Several days ago I disconnected myself from Facebook so that “I might focus on things that require my focus.” From my thinking at the time, I knew that I had a lot of things on my plate (and I still do), and I concluded that Facebook was an unnecessary hindrance to accomplishing those things. And it probably is to a degree. Yet, I found that disconnecting myself from Facebook didn’t have the effect on my productivity that I thought it would, rather, I carried out my days as typically would, minus the occasional checking up on the Facebook feed.
After some introspection, I found that dropping off of Facebook was really for me a classic case of blame-shifting. I knew that I wasn’t a disciplined as I ought to be, I looked at something outside of myself that took up my some of my time, and I blamed that which was outside of myself rather than myself, who was the true culprit. It’s a practice that is as old as sin itself, first used by Adam to blame Eve, and then by Eve to blame the serpent.
While it is true that factors outside of ourselves can incline us to act or not to act in certain ways, these factors cannot become scapegoats for our own failings. Even so, the world has grown quite sophisticated in producing these scapegoats, using psychology and other sciences to explain why we act the way we do and so justify our actions. Yet despite the valid observations of some of it, it really is nothing more than an advanced version of what our First Parents did, and, ironically, it trades the precious the free will that we humans so naturally wish to claim for ourselves for a sort of social predestination. In other words, you are who you are because of your past, and since you cannot change your past and who you are by your past, you are destined for and not responsible for your present actions.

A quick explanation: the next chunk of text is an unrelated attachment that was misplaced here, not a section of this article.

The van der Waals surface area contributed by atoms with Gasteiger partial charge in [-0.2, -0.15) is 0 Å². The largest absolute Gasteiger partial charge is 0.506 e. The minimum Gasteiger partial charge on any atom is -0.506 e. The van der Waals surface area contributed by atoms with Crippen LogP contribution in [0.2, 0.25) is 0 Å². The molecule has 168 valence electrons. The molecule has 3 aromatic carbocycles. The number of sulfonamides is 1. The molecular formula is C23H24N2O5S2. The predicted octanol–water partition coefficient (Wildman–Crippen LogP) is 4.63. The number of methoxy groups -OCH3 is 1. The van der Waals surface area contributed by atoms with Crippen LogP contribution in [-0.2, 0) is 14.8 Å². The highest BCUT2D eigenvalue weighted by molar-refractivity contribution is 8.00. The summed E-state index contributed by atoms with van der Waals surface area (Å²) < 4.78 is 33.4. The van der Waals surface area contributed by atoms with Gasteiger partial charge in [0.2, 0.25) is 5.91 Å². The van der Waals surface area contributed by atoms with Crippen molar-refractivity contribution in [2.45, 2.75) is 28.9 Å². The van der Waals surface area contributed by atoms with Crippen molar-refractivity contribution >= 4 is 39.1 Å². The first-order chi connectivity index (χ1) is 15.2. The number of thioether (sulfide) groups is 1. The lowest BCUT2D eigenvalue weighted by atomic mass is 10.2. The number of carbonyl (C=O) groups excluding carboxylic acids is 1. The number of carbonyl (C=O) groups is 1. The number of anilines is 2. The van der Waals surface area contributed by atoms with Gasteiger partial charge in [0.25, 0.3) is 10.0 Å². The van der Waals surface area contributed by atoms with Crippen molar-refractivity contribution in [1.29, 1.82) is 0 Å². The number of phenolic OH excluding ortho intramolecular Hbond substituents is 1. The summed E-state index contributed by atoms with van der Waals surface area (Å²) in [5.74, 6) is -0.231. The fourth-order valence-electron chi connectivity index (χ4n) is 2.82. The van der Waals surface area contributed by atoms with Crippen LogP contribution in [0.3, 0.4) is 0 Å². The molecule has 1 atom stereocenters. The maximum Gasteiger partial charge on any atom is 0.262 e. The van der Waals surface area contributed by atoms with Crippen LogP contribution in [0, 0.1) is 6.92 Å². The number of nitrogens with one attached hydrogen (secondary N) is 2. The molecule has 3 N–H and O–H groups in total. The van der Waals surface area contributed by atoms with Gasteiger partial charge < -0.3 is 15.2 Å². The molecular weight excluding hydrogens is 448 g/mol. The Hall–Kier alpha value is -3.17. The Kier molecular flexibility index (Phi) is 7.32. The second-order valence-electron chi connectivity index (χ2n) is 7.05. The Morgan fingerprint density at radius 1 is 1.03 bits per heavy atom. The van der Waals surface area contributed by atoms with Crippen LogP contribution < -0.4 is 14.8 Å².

While the world can solace its guilty conscience by such reasoning, we Christians don’t have that luxury. For myself, I know my heritage, and I also know that I am responsible for my actions despite it. Even though my heritage and natural course was forged by Adam’s failure and I am (or rather was) a slave to it, I am still responsible before God, even if my government and society goes so far as to tell me that I’m not (cf. Rom. 3:19). Furthermore, being in Christ and knowing that I am now free from my heritage because of Christ (cf. Rom. 6:1-7:6; 8:1, etc.), I really have nowhere to hide. I am free to be righteous because of the Spirit’s emancipating work, and my sin (including my lack of discipline) can only fall on my shoulders. Facebook cannot take the blame, neither can my work, my upbringing, my genetic makeup, etc. I must take responsibility for where I fail, and I must repent and seek the strength of Christ after I fail.
So with that, I have quit my blame-shifting (for now) and have returned to Facebook, hopefully a degree wiser than when I left. For we all must one Day give an account, and Mark Zuckerberg, et al will scarcely be valid justification for our negligence on that Day.
Questions for Application
Where do you find yourself using external (or even internal) factors to justify your actions or feelings?
When you wrong someone and apologize, do you find yourself justifying yourself even then rather than letting the blame fall solely on yourself (e.g. I’m sorry, but if you didn’t … )?
If you don’t believe that you are accountable for your actions, why do you (if you do) give reasons or explanations justifying them? Does that not show that you do in fact feel accountability?